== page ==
If you had the good credit to get a prime rate loan and you want to hang onto the house for a while, 2007 was a great time to buy.
The big winners: People who bought in markets where the monthly after-tax costs were roughly the same as rent, says Eric Tyson, author of “Personal Finance for Dummies.” What they gained: a place to live (or rent out for cash), plus long-term appreciation.
Too many people focused on getting into a house, rather than shopping for terms that would allow them to actually stay in their new home. As a result, they signed up for mortgages with terms and conditions they just couldn’t meet.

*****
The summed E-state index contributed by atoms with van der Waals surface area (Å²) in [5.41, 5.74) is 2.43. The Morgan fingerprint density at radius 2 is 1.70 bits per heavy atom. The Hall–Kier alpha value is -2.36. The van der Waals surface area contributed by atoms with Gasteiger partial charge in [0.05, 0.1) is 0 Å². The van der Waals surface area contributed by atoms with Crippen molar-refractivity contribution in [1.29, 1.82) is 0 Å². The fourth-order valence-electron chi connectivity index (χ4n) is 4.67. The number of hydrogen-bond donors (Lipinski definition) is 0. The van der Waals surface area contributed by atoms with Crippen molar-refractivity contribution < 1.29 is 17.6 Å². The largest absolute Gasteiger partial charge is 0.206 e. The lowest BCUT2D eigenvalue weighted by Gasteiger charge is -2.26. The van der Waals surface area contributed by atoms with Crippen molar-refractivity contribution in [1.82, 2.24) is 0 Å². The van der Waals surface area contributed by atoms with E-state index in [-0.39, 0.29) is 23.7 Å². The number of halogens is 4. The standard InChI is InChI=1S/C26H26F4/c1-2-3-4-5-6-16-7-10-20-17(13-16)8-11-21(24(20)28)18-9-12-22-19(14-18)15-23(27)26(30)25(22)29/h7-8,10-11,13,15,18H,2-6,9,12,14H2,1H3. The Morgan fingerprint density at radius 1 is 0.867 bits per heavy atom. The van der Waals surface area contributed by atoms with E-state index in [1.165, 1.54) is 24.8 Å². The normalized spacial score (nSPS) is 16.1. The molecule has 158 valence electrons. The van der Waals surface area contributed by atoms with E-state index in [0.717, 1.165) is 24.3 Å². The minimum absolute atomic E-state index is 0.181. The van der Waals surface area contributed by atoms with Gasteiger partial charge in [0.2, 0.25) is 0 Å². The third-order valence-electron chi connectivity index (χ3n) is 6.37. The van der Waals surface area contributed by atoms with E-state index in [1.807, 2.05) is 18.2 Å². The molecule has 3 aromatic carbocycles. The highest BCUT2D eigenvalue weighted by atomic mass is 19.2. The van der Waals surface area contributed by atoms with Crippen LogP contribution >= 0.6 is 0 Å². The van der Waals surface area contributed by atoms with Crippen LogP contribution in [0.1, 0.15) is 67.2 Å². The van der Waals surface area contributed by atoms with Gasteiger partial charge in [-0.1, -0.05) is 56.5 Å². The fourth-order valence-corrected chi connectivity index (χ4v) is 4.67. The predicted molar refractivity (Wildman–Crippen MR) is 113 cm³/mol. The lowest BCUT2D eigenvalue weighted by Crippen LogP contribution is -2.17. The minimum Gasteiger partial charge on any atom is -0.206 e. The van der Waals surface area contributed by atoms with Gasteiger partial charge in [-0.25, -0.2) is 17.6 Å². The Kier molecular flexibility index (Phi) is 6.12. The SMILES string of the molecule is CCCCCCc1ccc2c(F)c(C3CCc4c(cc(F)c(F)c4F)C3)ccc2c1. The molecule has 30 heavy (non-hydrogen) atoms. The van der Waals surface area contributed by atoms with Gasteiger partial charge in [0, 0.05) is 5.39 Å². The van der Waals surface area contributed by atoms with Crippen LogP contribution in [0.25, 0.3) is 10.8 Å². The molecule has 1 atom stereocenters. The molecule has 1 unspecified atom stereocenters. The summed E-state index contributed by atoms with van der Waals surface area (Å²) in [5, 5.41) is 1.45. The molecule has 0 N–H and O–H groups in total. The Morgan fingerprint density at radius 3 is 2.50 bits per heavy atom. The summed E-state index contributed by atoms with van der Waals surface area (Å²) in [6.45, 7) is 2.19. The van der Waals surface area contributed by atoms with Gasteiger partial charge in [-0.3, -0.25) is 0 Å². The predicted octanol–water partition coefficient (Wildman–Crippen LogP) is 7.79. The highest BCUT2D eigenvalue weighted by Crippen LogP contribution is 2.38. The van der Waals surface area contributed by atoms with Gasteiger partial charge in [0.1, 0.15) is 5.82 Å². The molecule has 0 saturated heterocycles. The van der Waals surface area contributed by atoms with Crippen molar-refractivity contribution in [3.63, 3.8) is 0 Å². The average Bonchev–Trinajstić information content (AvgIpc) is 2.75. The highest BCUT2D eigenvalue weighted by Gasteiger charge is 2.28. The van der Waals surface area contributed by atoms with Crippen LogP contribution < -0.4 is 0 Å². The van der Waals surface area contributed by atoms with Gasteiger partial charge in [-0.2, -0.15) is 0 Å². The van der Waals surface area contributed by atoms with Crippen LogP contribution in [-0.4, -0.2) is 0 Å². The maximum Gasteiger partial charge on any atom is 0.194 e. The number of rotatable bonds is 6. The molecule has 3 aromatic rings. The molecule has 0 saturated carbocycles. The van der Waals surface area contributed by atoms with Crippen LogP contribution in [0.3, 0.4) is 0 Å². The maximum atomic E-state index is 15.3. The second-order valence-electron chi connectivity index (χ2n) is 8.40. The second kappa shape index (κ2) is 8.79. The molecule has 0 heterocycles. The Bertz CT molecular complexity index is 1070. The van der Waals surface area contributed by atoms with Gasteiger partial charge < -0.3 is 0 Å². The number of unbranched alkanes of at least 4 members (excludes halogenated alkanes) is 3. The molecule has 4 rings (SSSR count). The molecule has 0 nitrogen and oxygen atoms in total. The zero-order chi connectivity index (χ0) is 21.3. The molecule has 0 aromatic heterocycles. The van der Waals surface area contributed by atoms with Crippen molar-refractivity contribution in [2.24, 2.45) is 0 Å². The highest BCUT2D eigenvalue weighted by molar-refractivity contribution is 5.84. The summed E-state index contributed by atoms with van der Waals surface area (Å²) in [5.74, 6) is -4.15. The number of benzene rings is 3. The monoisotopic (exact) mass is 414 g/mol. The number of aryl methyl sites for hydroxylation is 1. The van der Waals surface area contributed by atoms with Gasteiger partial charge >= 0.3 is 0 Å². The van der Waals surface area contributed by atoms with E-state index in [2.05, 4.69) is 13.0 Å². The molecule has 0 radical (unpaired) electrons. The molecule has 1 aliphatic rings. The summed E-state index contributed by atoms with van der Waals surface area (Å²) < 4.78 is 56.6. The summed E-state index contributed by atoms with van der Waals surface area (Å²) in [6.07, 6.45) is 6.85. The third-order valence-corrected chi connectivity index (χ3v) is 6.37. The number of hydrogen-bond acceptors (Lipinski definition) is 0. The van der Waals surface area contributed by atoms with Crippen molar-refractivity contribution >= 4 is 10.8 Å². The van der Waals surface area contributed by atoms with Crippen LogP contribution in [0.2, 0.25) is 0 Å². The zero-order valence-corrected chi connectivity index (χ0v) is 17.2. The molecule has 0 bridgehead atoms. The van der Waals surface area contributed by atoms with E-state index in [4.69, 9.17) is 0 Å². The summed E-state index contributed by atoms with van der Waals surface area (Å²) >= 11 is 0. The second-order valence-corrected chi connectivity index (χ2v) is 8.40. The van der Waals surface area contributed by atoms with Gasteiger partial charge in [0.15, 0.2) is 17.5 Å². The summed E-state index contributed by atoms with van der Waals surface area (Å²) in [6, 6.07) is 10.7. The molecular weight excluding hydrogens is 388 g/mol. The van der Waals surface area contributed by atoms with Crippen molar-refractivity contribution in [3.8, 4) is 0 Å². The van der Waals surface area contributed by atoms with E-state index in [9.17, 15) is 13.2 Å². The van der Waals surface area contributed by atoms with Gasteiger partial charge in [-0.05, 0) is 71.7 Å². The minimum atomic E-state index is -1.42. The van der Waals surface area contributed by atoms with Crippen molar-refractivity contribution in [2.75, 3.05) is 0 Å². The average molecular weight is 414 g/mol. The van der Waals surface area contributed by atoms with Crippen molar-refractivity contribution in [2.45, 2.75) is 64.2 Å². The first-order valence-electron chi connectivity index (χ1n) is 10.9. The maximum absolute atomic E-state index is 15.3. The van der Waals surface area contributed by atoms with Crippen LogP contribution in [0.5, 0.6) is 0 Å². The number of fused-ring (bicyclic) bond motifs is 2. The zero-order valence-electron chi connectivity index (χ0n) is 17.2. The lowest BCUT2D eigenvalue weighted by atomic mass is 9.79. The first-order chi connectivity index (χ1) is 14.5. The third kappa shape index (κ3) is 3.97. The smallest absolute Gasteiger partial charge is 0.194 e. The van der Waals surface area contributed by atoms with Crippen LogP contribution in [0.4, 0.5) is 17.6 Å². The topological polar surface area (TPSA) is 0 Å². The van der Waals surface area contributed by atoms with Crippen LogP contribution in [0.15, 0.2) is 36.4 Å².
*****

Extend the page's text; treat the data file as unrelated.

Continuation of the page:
Adjustable rate mortgages, with escalating payments, have been a nasty surprise to many consumers this year.
“People don’t like to stop and think, ‘How high could my interest rate go?'” says Tyson.
Ask yourself, “what’s the worst-case scenario, and can I handle it?” says Tyson.
Some buyers settled for subprime mortgages when they could have qualified for prime rate loans, says Ren Essene, research analyst with the Joint Center for Housing Studies at Harvard University. Once there, higher rates and less advantageous terms make it difficult to build equity and “you’re stuck in the subprime channel,” she says.